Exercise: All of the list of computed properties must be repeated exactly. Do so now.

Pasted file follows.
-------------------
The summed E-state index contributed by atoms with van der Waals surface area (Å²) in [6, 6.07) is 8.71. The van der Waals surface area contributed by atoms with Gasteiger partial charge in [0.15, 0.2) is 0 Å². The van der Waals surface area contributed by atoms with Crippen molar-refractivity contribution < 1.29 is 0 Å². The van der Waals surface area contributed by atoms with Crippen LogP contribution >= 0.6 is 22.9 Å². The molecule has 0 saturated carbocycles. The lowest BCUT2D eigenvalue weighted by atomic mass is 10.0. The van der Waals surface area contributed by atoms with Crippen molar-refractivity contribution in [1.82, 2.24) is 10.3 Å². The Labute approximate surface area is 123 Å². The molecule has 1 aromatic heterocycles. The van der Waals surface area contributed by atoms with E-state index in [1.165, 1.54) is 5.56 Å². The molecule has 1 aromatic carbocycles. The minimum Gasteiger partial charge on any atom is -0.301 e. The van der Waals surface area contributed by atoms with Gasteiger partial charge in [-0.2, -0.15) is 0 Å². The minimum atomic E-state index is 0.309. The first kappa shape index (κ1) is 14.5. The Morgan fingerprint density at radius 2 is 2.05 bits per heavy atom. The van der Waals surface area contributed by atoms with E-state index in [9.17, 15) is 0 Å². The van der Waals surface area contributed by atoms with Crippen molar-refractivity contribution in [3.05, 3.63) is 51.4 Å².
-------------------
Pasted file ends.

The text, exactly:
The summed E-state index contributed by atoms with van der Waals surface area (Å²) in [6, 6.07) is 8.71. The van der Waals surface area contributed by atoms with Gasteiger partial charge in [0.15, 0.2) is 0 Å². The van der Waals surface area contributed by atoms with Crippen molar-refractivity contribution < 1.29 is 0 Å². The van der Waals surface area contributed by atoms with Crippen LogP contribution >= 0.6 is 22.9 Å². The molecule has 0 saturated carbocycles. The lowest BCUT2D eigenvalue weighted by atomic mass is 10.0. The van der Waals surface area contributed by atoms with Crippen molar-refractivity contribution in [1.82, 2.24) is 10.3 Å². The Labute approximate surface area is 123 Å². The molecule has 1 aromatic heterocycles. The van der Waals surface area contributed by atoms with E-state index in [1.165, 1.54) is 5.56 Å². The molecule has 1 aromatic carbocycles. The minimum Gasteiger partial charge on any atom is -0.301 e. The van der Waals surface area contributed by atoms with Gasteiger partial charge in [-0.2, -0.15) is 0 Å². The minimum atomic E-state index is 0.309. The first kappa shape index (κ1) is 14.5. The Morgan fingerprint density at radius 2 is 2.05 bits per heavy atom. The van der Waals surface area contributed by atoms with E-state index in [9.17, 15) is 0 Å². The van der Waals surface area contributed by atoms with Crippen molar-refractivity contribution in [3.05, 3.63) is 51.4 Å².